Article 377 which criminalises homosexuality in India is an anachronistic relic of the Victorian era morality foisted upon us. Britain decriminalised homosexuality in 1965 while it is still a crime in India. LGBTs in India have to endure strong discrimination, stigmatisation, social boycott and above all the constant threat of legal punitive measures just because of their sexual orientation. A lot of closet gay men and women in India, irrespective of their class backgrounds, go through stress, isolation, and mental trauma, and thus get hooked to substance abuse like narcotics.
Homosexuality is not an unnatural perversion, it has been scientifically proved. Still clinging on to feudal era morality, heteronormative view of sexuality and treating it as a social, cultural and legal abomination, is against the very basic ethos of human individuality and dignity in the 21st century.
Tale of Prince Manvendra Singh Gohil is worth mentioning in this regard.
Manvendra Singh Gohil is the prince of a principality named Rajpipala in Gujarat. He is the titular heir apparent. Manvendra is the only openly gay scion of a royal family in India. He was married in 1991 to a lady with lineage of Jammu aristocracy. His marriage wasn’t consummated for an entire year and that’s when his wife became suspicious. She was initially very worried about it and tried everything to allure and tantalise her husband. Manvendra too hoped that after marriage he will be at peace with himself and lead a normal life. But alas, this didn’t happen. And he was soon filled with remorse for keeping his better-half in dark.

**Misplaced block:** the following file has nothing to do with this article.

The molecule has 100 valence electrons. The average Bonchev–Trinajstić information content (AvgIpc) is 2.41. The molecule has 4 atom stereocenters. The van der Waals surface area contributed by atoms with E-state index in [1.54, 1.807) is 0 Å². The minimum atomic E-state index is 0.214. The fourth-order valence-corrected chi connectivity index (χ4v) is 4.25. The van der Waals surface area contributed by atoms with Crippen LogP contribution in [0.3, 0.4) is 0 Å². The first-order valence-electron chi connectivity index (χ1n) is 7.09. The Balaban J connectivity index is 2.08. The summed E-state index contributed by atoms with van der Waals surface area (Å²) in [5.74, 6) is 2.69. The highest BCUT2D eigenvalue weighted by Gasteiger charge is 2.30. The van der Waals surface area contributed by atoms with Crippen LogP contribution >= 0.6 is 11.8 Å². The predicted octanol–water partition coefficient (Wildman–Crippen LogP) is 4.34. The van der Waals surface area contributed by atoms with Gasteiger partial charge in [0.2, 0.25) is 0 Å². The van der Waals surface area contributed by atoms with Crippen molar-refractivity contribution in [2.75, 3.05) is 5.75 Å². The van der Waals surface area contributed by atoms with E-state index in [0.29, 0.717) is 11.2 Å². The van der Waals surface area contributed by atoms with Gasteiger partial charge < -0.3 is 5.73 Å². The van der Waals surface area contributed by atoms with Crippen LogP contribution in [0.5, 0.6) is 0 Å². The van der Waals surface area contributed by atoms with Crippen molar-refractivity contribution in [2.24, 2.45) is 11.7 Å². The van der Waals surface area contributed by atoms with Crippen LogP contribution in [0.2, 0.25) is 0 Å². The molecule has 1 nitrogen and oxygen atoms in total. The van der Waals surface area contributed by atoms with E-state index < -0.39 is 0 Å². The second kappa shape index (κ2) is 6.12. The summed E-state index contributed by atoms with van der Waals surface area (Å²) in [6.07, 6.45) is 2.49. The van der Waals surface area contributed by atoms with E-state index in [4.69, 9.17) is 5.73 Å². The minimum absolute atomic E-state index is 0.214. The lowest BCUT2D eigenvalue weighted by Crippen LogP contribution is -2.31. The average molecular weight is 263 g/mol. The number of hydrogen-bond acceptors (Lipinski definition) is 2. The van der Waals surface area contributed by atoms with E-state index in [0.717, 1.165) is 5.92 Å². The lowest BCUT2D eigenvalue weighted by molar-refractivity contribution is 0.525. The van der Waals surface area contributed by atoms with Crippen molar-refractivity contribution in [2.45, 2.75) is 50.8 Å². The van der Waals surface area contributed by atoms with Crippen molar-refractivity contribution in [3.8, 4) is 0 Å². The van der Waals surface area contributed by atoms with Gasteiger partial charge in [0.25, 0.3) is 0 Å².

Manvendra still hoped that there could be some cure of this and he confided to his wife. His wife, understandably troubled, asked for a divorce but promised to keep the real reason a secret. In 1992, barely a year after marriage, the couple got divorced. After his divorce he suffered from prolonged depression and lived in social isolation for years. He got many other marriage proposals but rejected them all. His family was constantly nudging him to live up to the standards of the family, of his royal ancestors, and get remarried. This, along with his isolation and mental agony, lead to a nervous breakdown in 2002.
In 2006, Manvendra outed himself as a gay to a news reporter. This news spread like wildfire and led to immediate public denunciation. His story was published in a local Gujarati daily as well as a national English daily. Due to strong public reaction in a provincial town, his family disowned him.
Manvendra Gohil was interviewed by BBC Radio 4 and also featured on The Oprah Winfrey Show. Now he does a lot of charitable endeavours, and also runs Lakshya Trust, a NGO for HIV-AIDS prevention amongst gay men and campaigns for gay rights.
Along with his group of workers, the Gujarati prince is at the forefront of spreading awareness about the need of safe sex among the gay community. He has been distributing condoms anonymously to gay men and in some cases even hanged condoms over the trees. It is due to the fact that many men are ashamed and scared of accepting their sexuality openly in the country and hesitation to ask for condoms openly.